One of the biggest laughs in the Mel Brooks sci-fi comedy “Spaceballs” was when the ‘secret’ password to lower the planet’s defenses was revealed to be “12345.”
Why did this seem funny? Because it was such a crucial system that used such an easy and ridiculously guessable string of numbers, the same sort of weak code that someone would use on their luggage, another joke that was alluded to for even more yuks.
Today, computer security experts likely won’t find this scene all that funny, since modern passwords can sometimes be just as ridiculous, or at least the people who choose them on a regular basis.
For instance, security companies regularly publish lists of the most popular passwords, which also seem to perfectly correlate with the most popular passwords to steal. This list usually includes timeless staples like “12345” or “123456,” plus easy keyboard combos like “qwerty” or “asdfg.” In some cases people may just put in “password” or “password1” if they’re required to put in letters and numbers.
While many say having one password that’s this simple is handy and keeps you from having to keep track of multiple log-ins for multiple accounts, it’s actually opening the door to all sorts of trouble. Worse, it may not be only you that’s at risk for this type of weak security: if a hacker or phisher gets your account info by cracking your weak password, they might be able to access other accounts or even your work’s network.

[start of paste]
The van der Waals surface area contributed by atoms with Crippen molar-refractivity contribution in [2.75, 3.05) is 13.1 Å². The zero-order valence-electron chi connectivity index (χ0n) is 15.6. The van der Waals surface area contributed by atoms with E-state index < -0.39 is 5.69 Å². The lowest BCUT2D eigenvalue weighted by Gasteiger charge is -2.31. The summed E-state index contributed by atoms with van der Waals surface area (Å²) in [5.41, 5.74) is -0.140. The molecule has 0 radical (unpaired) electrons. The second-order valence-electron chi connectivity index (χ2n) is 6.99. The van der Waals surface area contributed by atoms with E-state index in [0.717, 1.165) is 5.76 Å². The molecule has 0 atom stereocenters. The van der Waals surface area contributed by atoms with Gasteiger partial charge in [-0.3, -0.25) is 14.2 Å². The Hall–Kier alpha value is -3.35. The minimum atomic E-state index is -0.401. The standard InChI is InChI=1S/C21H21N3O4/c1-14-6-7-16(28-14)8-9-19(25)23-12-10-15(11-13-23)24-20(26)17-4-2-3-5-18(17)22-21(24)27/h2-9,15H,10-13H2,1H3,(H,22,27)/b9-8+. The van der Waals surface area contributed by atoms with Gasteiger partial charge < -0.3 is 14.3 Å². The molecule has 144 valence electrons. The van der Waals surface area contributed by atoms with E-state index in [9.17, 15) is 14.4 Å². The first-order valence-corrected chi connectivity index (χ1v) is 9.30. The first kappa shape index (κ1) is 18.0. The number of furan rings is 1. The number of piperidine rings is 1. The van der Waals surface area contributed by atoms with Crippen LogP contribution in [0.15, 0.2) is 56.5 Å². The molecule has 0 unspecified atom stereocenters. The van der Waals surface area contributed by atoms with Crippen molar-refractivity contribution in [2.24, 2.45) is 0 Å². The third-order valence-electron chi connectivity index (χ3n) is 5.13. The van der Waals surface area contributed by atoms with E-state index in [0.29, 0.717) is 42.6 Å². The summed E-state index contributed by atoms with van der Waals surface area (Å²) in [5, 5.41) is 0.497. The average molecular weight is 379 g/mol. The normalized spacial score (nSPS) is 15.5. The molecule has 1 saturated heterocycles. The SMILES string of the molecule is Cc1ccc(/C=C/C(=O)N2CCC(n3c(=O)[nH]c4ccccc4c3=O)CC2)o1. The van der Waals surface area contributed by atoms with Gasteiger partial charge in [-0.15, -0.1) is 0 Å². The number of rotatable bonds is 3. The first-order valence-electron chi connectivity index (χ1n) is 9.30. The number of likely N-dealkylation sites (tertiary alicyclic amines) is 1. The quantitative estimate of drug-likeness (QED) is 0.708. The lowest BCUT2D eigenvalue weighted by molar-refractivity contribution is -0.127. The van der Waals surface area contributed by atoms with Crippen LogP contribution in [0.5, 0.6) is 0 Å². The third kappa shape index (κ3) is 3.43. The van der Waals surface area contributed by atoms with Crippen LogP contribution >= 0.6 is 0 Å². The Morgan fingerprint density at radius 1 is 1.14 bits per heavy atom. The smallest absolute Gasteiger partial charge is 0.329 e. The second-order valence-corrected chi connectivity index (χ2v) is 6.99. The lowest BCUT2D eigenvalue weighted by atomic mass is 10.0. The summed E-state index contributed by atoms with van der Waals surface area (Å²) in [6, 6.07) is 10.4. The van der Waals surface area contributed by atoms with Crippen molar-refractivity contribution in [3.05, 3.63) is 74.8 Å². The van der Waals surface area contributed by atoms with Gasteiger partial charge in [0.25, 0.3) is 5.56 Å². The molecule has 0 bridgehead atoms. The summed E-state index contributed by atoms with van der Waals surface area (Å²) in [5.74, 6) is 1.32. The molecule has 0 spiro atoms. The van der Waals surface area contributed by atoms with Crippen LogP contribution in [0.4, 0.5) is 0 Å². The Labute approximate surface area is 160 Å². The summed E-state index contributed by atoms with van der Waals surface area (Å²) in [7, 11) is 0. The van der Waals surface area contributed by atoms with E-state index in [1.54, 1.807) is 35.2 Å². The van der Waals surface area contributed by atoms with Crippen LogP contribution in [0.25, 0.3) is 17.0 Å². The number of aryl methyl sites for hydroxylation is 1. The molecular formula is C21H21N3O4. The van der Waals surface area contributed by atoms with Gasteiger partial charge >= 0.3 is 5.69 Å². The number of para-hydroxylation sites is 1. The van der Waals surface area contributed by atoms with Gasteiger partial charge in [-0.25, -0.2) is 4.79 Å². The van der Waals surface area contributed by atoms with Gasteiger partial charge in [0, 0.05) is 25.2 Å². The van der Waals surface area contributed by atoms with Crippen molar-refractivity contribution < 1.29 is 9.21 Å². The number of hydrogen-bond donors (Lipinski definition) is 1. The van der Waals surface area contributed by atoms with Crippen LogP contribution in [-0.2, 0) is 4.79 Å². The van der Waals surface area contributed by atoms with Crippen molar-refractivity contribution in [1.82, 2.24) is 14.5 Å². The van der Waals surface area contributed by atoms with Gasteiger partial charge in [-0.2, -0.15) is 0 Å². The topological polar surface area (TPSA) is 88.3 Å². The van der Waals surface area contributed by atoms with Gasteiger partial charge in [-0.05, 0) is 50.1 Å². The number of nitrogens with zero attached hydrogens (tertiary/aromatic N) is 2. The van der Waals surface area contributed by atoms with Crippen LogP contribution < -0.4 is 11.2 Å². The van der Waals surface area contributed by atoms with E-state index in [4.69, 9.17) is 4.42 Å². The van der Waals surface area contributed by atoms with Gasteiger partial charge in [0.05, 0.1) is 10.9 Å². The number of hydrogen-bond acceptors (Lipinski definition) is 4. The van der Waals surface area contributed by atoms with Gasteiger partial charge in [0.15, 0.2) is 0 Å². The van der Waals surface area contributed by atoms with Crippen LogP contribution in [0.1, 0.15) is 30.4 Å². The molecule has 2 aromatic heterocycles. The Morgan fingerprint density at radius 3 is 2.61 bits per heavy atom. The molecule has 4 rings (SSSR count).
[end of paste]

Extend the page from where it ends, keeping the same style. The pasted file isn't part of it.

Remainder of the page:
Companies looking to get serious about password protection or overall system integrity don’t have to install the most advanced methods either: there are some easier solutions.
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Scott Gallupe of 403Tech Discusses Cybersecurity Threats in Business in Calgary Article
The COVID-19 pandemic sent businesses scrambling to pivot from an office-based environment to a remote workforce. A recent issue of Business in Calgary featured 403Tech President Scott Gallupe, who advised on how local businesses can protect their IT systems from cybersecurity threats. He explained that passwords and video collaboration tools are possible entryways for viruses and malware. The article, Alright, Stop, Collaborate and Listen, features several local IT leaders, describes the issues faced by business owners during the pandemic and provides guidance on ways to protect business data from ransomware and other types of cyberattacks.